FosVaatje – Your urine as fertilizer
Urine contains valuable raw materials. That is why Waternet works with major events and venues to collect urine for the FosVaatje project. We all flush our urine through the toilet, which ends up in the sewer together with other waste water. Huge amounts of energy and chemicals are required to transport and purify sewage. The system is neither sustainable nor circular, as valuable substances not recovered from the urine.
From wastewater to phosphate
Step one in recovering the raw materials in urine is the construction of a new infrastructure: special toilets to collect pure urine, a dual piping system and a separate processing installation. Waterless urinals which collect pure urine already exist, for example at the AFAS Live in Amsterdam. For entrepreneurs such a system reduces utility costs considerably. For Waternet, separate collection of urine would halve the energy consumption and size of current sewage treatment plants.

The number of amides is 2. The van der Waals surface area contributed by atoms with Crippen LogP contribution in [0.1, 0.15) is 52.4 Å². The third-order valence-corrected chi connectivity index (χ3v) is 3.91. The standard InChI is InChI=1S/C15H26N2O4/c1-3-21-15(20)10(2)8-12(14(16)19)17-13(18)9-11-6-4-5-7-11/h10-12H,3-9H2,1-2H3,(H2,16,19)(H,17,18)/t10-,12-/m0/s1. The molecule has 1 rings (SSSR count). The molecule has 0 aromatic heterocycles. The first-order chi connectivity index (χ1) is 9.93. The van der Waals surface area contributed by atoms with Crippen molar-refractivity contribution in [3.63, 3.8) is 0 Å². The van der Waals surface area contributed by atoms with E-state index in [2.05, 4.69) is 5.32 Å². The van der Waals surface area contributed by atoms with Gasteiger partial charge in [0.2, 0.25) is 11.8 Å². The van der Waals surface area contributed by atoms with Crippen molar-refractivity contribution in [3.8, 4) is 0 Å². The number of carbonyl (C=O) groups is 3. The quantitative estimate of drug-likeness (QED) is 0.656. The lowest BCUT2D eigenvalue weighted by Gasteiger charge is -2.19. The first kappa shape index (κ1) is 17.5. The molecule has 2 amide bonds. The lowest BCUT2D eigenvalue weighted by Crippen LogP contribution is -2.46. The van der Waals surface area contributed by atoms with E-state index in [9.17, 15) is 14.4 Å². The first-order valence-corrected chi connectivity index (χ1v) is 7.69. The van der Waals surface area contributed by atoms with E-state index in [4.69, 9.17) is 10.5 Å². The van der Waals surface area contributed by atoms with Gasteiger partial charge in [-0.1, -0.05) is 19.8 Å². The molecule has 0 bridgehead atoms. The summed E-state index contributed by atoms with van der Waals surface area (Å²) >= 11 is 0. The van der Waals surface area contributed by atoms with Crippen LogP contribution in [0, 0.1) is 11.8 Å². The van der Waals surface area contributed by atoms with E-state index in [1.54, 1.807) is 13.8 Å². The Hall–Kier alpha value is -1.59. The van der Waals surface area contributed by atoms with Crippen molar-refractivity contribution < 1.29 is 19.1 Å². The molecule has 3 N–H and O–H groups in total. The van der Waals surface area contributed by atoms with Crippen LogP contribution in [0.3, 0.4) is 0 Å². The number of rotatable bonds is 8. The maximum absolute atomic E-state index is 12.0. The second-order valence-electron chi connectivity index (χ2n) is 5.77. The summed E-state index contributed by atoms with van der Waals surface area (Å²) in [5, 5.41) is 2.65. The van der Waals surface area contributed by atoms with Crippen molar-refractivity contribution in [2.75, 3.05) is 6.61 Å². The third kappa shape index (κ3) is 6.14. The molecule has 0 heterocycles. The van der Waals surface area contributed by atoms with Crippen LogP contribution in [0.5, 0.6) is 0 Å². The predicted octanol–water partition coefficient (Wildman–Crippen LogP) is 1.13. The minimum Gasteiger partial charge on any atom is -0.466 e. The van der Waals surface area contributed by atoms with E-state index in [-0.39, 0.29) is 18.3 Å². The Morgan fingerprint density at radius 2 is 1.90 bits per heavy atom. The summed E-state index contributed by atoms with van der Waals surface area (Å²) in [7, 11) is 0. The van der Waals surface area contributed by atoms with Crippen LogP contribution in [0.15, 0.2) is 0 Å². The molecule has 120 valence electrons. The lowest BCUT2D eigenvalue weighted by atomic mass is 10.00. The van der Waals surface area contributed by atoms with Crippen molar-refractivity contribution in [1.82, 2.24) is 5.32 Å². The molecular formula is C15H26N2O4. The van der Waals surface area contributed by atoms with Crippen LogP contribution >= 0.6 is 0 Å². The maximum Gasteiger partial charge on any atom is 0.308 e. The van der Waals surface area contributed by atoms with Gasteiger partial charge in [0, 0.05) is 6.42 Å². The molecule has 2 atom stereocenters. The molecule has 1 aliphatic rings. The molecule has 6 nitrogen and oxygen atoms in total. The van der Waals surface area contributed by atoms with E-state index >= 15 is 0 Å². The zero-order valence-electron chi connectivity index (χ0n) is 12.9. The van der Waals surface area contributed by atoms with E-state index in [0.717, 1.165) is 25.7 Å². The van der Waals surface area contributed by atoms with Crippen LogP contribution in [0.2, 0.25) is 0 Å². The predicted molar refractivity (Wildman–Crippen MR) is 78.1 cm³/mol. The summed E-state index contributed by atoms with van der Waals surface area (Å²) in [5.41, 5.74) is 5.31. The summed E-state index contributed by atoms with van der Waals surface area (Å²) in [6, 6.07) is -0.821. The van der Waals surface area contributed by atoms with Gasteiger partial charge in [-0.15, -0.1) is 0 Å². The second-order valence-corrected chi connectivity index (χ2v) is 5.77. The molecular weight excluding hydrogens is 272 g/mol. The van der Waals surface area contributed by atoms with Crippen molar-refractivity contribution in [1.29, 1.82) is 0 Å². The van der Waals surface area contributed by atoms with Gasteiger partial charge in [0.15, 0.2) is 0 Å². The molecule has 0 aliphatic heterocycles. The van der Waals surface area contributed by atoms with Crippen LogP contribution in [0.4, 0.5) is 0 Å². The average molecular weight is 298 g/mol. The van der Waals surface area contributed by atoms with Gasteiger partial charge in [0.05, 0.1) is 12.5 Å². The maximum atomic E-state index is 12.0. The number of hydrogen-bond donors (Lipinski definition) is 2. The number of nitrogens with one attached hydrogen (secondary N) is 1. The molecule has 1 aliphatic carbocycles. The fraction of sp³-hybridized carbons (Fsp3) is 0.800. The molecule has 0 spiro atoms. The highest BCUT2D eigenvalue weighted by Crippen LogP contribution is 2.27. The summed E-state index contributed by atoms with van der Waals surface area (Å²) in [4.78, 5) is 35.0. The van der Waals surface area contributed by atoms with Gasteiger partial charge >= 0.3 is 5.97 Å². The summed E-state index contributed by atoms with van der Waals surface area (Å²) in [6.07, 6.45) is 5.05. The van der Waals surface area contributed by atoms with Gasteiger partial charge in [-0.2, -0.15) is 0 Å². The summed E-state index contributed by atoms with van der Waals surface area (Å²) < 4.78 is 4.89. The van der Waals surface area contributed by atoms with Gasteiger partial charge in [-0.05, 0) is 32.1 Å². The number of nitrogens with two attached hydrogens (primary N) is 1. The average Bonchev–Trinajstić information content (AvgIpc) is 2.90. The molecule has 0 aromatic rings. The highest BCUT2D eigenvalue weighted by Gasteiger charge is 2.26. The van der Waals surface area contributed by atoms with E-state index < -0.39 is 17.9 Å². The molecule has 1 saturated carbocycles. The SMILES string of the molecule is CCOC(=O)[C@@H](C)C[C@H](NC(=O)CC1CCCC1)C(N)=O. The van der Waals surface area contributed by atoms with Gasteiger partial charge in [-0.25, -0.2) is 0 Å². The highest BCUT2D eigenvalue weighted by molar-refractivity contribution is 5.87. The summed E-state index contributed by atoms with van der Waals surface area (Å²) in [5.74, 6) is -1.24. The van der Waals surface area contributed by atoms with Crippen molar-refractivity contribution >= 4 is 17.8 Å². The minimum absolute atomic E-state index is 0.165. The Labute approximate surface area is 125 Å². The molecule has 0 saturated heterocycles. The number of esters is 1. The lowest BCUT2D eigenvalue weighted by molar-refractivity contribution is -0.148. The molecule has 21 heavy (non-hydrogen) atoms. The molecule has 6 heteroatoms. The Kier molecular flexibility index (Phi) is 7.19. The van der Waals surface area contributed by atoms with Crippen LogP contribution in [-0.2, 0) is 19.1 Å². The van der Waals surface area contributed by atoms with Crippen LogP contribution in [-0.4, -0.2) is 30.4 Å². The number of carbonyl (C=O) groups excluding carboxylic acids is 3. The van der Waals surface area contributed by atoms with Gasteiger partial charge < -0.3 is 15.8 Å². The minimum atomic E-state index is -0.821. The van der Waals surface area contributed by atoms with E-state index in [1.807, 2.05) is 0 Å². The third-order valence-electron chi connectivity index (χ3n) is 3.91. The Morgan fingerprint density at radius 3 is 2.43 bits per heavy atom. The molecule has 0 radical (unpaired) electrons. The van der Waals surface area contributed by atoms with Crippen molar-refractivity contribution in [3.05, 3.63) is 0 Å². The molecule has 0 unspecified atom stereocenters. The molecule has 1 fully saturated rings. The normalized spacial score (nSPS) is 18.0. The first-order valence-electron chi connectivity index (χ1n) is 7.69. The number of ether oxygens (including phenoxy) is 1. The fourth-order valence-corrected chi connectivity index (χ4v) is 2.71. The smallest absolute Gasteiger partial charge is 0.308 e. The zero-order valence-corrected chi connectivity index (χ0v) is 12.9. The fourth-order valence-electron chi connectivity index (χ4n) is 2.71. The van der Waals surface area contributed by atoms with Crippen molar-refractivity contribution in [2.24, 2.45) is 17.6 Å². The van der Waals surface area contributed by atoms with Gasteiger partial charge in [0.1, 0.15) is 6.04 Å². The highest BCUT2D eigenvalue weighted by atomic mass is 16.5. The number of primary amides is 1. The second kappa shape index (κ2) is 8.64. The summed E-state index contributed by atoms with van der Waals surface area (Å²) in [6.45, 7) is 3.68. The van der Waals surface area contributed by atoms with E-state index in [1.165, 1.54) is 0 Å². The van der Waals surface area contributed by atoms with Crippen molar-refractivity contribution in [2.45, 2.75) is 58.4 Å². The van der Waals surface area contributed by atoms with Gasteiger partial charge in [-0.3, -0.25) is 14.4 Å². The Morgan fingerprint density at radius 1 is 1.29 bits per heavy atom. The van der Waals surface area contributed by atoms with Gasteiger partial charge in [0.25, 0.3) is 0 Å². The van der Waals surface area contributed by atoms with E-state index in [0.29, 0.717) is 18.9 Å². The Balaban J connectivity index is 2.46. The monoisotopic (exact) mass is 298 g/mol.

As of January 2018, Waternet is also participating in the ‘Mothers for Mothers’ urine collection scheme, to help couples having difficulty conceiving. By extracting the hCG hormone (human chorionic gonadotropin) from the urine of pregnant women, pharmaceutical companies are able to produce fertility drugs. After the hCG extraction, Waternet uses the urine for the FosVaatje project.
Phosphorus is the main raw material extracted from urine. When magnesium is added, struvite is formed, a phosphate fertiliser. Phosphate, a finite resource, is currently mined. However, the mines are expected to become depleted within 50 years. By re-using phosphate from waste water as raw material, mining will be redundant and the loop is closed.
Since 2013, Waternet has been collecting phosphate using a struvite reactor called the FosVaatje, which takes in urine after a fermentation process. In 2016, Waternet collected 80,000 litres of urine. If phosphate were recovered from all Amsterdam’s wastewater in a year, it would save 400,000 euros and fertilise 10,000 football fields.
The company also wants to collaborate internationally with local water recycle organisations in cities like Singapore, Buenos Aires, Copenhagen, New York and Berlin.